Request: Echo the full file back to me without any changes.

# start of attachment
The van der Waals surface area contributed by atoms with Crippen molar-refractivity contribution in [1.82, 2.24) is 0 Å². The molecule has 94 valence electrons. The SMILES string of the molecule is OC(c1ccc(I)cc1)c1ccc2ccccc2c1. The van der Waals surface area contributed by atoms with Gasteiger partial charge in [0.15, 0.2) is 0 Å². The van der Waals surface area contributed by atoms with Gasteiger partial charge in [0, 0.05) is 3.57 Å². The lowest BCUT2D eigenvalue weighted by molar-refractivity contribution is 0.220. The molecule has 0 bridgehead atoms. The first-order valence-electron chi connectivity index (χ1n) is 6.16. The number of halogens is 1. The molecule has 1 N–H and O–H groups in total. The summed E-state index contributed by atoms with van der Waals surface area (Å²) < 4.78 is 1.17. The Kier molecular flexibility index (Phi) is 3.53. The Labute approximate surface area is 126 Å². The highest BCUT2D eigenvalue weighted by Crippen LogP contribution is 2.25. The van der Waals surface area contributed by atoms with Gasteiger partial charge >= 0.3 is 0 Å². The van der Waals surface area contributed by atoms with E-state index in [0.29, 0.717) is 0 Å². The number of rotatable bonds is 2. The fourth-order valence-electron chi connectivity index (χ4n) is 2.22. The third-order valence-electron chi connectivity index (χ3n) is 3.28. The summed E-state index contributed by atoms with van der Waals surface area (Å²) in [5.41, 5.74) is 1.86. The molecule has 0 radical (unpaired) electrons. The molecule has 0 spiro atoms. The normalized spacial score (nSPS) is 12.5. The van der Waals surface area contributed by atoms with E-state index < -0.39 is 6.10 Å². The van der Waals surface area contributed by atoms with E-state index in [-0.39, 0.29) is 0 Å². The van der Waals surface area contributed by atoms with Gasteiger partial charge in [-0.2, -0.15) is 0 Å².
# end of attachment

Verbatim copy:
The van der Waals surface area contributed by atoms with Crippen molar-refractivity contribution in [1.82, 2.24) is 0 Å². The molecule has 94 valence electrons. The SMILES string of the molecule is OC(c1ccc(I)cc1)c1ccc2ccccc2c1. The van der Waals surface area contributed by atoms with Gasteiger partial charge in [0.15, 0.2) is 0 Å². The van der Waals surface area contributed by atoms with Gasteiger partial charge in [0, 0.05) is 3.57 Å². The lowest BCUT2D eigenvalue weighted by molar-refractivity contribution is 0.220. The molecule has 0 bridgehead atoms. The first-order valence-electron chi connectivity index (χ1n) is 6.16. The number of halogens is 1. The molecule has 1 N–H and O–H groups in total. The summed E-state index contributed by atoms with van der Waals surface area (Å²) < 4.78 is 1.17. The Kier molecular flexibility index (Phi) is 3.53. The Labute approximate surface area is 126 Å². The highest BCUT2D eigenvalue weighted by Crippen LogP contribution is 2.25. The van der Waals surface area contributed by atoms with Gasteiger partial charge >= 0.3 is 0 Å². The van der Waals surface area contributed by atoms with E-state index in [0.29, 0.717) is 0 Å². The number of rotatable bonds is 2. The fourth-order valence-electron chi connectivity index (χ4n) is 2.22. The third-order valence-electron chi connectivity index (χ3n) is 3.28. The summed E-state index contributed by atoms with van der Waals surface area (Å²) in [5.41, 5.74) is 1.86. The molecule has 0 radical (unpaired) electrons. The molecule has 0 spiro atoms. The normalized spacial score (nSPS) is 12.5. The van der Waals surface area contributed by atoms with E-state index < -0.39 is 6.10 Å². The van der Waals surface area contributed by atoms with E-state index in [-0.39, 0.29) is 0 Å². The van der Waals surface area contributed by atoms with Gasteiger partial charge in [-0.2, -0.15) is 0 Å².